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    Media Disruptus

  • Predict future news events with web data

    Steve Outing
    15 Jul 2014 | 2:56 pm
    Is it possible to know the future? In general, the answer is a resounding “No!” But in certain instances, tools are emerging to predict what might happen in the near future with high probability. This kind of knowledge — say, that civil unrest and violence is likely to erupt in a specific country within the...
  • Start at the end: How ‘backcasting’ might save investigative journalism

    Steve Outing
    9 Jul 2014 | 9:30 am
    Wouldn’t it be wonderful? If we could envision a desirable future and make it happen. Is that possible? … Well, sort of. I encourage the news/media industries and journalism educators to give it a try. This is the second of my series to demonstrate the many tools and methods of strategic foresight (a.k.a., futures studies),...
  • How to measure the value of news content: How about based on reader action?

    Steve Outing
    26 Jun 2014 | 3:58 pm
    “What is the best way to measure meaningful content?” … That’s the prompt for June’s Carnival of Journalism, a monthly blog-fest where journalism experts and aficionados answer a common question, and the result is a brain dump usually representing lots of diversity and wisdom. Carnival proprietor David Cohn has a rule for participants: “No apologies.”...
  • What if? … The NY Times ended its daily print edition

    Steve Outing
    3 Jun 2014 | 4:09 pm
    Stop the presses! (For 6 days a week!) … Yes, I’m being serious. The recent New York Times “Innovation” report, a meant-to-be-internal strategy document proposing a (long-overdue) digital-first future for what is arguably the best newspaper and digital news operation on the planet, painted a depressing picture. Despite beefing up its digital business and creating...
  • NY Times: Another myopic dinosaur that needs to go digital first?

    Steve Outing
    19 May 2014 | 10:54 pm
    You’ve likely seen the “leaked” New York Times innovation-strategy report produced by an 8-member team of NYT employees, presumably for management and internal consumption. (The unabridged version appeared on the web, initially via Buzzfeed, just as executive editor Jill Abramson was getting fired last week — perhaps not coincidentally. The report is dated March 24,...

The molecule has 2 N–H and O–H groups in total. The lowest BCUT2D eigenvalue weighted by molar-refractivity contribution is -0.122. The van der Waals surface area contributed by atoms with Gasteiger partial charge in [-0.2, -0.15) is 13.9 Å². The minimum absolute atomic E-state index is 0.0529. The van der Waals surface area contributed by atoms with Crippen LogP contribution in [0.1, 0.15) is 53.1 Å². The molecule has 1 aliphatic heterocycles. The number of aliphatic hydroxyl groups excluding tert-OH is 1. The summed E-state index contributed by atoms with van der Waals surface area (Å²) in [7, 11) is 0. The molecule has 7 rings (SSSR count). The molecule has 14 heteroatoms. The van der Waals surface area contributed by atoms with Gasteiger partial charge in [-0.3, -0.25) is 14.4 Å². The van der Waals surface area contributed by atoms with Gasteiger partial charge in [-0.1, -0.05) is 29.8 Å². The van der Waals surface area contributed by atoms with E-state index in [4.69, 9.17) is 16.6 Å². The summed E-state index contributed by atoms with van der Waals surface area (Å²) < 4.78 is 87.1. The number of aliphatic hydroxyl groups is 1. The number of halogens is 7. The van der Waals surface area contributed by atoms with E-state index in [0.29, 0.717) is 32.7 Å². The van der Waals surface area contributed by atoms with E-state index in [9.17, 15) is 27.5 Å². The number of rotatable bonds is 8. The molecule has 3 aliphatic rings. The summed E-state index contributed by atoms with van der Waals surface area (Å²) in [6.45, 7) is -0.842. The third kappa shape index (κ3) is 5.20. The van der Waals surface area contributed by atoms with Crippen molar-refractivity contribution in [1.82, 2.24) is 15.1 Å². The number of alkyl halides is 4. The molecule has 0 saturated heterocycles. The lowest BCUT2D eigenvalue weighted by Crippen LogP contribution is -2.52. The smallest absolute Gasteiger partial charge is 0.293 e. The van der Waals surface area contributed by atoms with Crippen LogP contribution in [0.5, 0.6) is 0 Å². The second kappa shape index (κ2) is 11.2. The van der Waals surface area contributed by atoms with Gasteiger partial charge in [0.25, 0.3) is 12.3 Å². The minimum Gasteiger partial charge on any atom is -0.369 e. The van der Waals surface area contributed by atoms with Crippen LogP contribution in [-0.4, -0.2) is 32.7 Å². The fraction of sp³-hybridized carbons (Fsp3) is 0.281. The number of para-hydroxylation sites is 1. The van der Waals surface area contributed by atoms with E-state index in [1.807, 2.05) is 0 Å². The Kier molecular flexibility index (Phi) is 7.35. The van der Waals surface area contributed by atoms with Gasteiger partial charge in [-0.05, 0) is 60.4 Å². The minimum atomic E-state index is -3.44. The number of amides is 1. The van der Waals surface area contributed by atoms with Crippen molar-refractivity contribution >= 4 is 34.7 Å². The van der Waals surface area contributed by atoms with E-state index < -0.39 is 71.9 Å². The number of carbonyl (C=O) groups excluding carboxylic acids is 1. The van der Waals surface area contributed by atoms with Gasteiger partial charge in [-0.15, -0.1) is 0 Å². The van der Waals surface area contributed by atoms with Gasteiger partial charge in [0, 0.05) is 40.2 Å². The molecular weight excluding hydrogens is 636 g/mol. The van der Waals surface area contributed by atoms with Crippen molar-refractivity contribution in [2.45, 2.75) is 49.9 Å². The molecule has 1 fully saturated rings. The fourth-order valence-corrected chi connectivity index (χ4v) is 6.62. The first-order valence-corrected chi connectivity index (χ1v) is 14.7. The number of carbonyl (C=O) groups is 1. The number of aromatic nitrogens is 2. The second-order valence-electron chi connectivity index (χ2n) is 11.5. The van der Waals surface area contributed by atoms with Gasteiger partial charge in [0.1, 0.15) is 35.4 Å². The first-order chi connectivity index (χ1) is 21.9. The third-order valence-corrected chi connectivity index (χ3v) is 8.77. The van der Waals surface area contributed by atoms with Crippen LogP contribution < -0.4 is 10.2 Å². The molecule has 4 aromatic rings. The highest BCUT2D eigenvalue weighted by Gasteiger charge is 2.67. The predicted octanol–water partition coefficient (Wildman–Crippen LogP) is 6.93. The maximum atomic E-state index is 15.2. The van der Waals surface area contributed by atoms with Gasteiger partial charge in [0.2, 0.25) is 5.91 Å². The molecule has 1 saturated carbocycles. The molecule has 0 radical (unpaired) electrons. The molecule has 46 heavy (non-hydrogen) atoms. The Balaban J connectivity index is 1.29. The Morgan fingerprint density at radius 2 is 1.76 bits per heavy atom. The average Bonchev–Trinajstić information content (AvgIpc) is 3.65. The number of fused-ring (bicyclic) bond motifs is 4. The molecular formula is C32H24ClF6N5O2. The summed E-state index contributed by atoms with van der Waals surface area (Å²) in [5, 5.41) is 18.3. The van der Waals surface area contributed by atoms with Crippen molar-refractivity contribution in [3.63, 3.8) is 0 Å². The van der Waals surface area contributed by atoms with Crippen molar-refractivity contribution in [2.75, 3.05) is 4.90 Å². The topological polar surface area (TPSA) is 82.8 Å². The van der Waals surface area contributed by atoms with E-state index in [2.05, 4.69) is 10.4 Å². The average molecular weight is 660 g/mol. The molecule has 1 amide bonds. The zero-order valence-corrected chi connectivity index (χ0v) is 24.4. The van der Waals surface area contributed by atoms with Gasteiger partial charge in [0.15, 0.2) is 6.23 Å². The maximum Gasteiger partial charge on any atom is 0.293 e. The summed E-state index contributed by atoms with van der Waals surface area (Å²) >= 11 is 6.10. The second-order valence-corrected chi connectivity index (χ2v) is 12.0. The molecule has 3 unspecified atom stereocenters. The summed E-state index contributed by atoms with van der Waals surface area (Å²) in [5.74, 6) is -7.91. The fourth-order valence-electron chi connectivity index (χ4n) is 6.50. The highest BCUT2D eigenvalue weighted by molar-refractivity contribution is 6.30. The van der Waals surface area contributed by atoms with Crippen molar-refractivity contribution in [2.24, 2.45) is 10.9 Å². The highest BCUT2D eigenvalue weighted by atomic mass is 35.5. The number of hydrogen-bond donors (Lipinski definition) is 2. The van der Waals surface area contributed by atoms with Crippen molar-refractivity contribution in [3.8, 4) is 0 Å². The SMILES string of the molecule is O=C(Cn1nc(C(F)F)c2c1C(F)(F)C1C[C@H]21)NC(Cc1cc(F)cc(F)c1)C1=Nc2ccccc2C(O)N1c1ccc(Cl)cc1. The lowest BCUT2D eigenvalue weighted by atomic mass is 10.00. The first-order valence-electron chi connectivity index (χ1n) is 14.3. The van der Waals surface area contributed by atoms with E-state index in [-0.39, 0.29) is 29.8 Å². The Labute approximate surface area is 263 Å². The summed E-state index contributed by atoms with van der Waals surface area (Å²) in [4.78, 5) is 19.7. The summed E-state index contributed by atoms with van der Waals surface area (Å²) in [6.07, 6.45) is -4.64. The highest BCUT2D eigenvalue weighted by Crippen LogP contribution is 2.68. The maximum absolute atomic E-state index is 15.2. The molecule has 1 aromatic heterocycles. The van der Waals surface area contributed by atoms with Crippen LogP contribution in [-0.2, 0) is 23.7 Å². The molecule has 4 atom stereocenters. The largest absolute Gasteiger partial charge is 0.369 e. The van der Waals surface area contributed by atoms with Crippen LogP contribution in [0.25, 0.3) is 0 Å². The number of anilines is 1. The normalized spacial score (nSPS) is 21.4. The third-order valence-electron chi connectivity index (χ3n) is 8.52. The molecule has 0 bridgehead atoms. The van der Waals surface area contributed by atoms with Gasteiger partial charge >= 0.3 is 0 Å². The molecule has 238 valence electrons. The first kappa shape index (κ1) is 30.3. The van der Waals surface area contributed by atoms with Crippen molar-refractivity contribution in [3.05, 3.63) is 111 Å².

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    LOCAL ONLINER

  • CBS Local Buys Eventful

    Peter
    24 Jul 2014 | 1:35 pm
    Event listing sites were once seen as a leading hub for local media, and a great generator of user generated content and social media. It isn’t clear that they’ve fully caught on in these ways, but they remain strong promotional assets; sell lots of event tickets; and they also bring in related advertising. CBS Local — the digital arm of CBS Radio — obviously sees their value. Today, it announced it is acquiring Eventful, one of the leading listings sites – and one that has evolved over the years to become a major social media player for local entertainment, and for…
  • Wanderful Media Targets SMB Retailers With ‘Find&Save Storefront’

    Peter
    23 Jul 2014 | 3:43 pm
    When it comes to search, promotion, customer engagement and just getting found, the challenge for smaller retailers is to level the playing field with larger players (i.e. Macy’s, Kohl’s, Sears). That’s the idea behind Wanderful Media‘s new Find&Save Storefront, an App that allows SMB retailers to promote sales goods, seasonal collections and other items. Several hundred retailers have downloaded the App, which is in soft launch in several test markets. A major launch is planned for October. The Storefront is an extension of Wanderful Media’s current mission…
  • LevelUp Banks on Smart Watch Adoption for Payments

    Peter
    22 Jul 2014 | 2:31 pm
    Phone-based digital payments haven’t really taken off – in part, because they aren’t much easier to use than credit/debt cards. You’ve still got to take them out of your pocket. The notable exception is the phenomenon of My Starbucks Rewards loyalty program, which now has 10 million Starbucks customers actively using the mobile app, twice the number of a year ago. But if “wearables” take off – i.e. smart watches and to a lesser extent, glasses – there could be rapid growth. In fact, payments are the most practical smartwatch feature (aside from telling the time.)…